In spite of this outwardly harmonious scene, however, skeptics might ask: Is this harmony a genuine ecumenical achievement or is it just a forced political necessity which will last only as long as outward pressure compels Christians to be outwardly united? Looking more closely at the development of Chinese Protestantism, we can notice three main factors contributing to the evolution towards “postdenominationalism.” (1) First, Chinese Christians always felt that denominationalism is a Western import reflecting the historical processes in Western Christianity and having very little meaning and relevance to the real life, culture, and the social situation of Chinese believers. The Chinese as a whole, including Christians, have always been anti-imperialist and suspicious of new things coming from outside. It thus became imperative that Chinese Christians get rid of the colonial image of the church, especially because of the Communist rule which took the absolute power from the end of 1949 onwards.
(2) Second, after many decades of turmoil, war, and internal divisions, fostering national unity became one of the high ideals of the newly established People’s Republic of China in the 1950’s. Most of the congregations under the leadership of the TSPM committed herself wholeheartedly to this ideal; it was not just a necessity coerced from outside but it became a true ideal of a great number of Chinese Christians. (3) Third, doctrine always had a low key in Chinese Protestantism. Chinese Christianity is a practical, communal spirituality based on a straightforward interpretation and active use of the Bible. The lowered emphasis on doctrine made possible a greater tolerance in matters of faith. Moreover, all of these attitudes are linked to the traditional view of religion in China: theoretical questions of religion have always been less important than the practical and ethical issues. There was never any seat of ultimate authority on matters of faith in Chinese Confucianism, Daoism, or Buddhism. These three factors should be kept in mind as we proceed to a closer look at how the idea of postdenominationalism evolved in Chinese Protestantism.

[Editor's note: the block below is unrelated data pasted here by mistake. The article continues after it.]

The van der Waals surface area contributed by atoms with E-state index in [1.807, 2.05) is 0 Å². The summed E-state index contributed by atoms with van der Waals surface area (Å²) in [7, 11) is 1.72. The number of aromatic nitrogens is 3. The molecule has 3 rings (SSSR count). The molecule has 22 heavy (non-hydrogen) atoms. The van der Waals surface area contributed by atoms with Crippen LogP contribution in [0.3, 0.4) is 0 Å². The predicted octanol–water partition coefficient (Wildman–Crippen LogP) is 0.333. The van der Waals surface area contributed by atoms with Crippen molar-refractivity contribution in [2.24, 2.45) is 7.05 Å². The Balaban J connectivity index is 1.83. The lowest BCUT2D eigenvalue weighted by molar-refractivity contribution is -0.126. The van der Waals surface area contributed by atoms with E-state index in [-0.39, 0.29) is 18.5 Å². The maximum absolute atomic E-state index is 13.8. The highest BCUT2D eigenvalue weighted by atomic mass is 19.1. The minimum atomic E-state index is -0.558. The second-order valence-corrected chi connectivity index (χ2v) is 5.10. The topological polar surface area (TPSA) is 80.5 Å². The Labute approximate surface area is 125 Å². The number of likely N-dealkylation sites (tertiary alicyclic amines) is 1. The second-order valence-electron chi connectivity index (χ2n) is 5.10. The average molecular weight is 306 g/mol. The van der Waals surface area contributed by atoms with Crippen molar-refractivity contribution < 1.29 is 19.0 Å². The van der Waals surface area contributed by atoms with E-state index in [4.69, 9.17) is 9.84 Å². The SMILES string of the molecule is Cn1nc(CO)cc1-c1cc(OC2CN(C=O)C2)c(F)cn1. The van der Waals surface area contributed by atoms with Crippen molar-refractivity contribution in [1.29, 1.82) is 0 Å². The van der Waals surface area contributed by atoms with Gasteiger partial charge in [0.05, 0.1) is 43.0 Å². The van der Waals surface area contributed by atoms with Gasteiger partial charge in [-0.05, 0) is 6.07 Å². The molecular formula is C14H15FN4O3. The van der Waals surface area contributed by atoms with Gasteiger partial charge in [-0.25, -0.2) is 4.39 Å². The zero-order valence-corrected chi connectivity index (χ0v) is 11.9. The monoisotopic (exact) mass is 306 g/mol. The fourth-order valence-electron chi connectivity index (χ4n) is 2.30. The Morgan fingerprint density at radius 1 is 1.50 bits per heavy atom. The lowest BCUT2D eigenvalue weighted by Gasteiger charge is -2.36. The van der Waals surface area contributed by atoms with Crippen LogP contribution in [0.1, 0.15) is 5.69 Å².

Early attempts at unity
Historically speaking, Chinese Protestant believers were never fond of the confessional divisions brought to them by Western missionaries. As early as 1910, in the first World Missionary Conference in Edinburgh, a well-known Chinese Christian leader, Cheng Chingyi (later the chairperson of the National Council of Churches in China), said: "Speaking plainly, we hope to see, in the near future, a united Christian Church without any denominational distinctions. This may seem somewhat peculiar to some of you; but, friends, do not forget to view us from our standpoint, and if you fail to do that, the Chinese will remain always as a mysterious people to you!" Cheng Chingyi was recalling the "three-self principles" introduced by the British missionary Henry Venn in 1850. Venn emphasized that young churches should strive for self-government, self-support, and self-propagation. According to Cheng, denominationalism was of little interest to the Chinese; in fact, it was only harmful, weakening Christians in their struggle against "the powerful force of heathenism."
Cheng Chingyi was an example of how the ideas emerging in the newly begun international ecumenical movement were combined with interests deeply rooted in the rapidly developing Chinese Protestantism. 1900-1920 was a period of fast growth in the Protestantism of China, but it was also a period of great social and political changes in Chinese society. In 1911 the Qing dynasty fell, and the Republic of China was established in 1912; the Chinese empire, with a history of thousands of years, ceased to exist. New ideas of nationalism, democracy, modernism, and scientific progress became the ideals of Chinese intellectuals. During the period in question, there were three important movements that emerged in Chinese Protestantism: (1) a movement to create an autonomous church, (2) a movement to develop an indigenous Christianity, and (3) the interchurch coalition movement.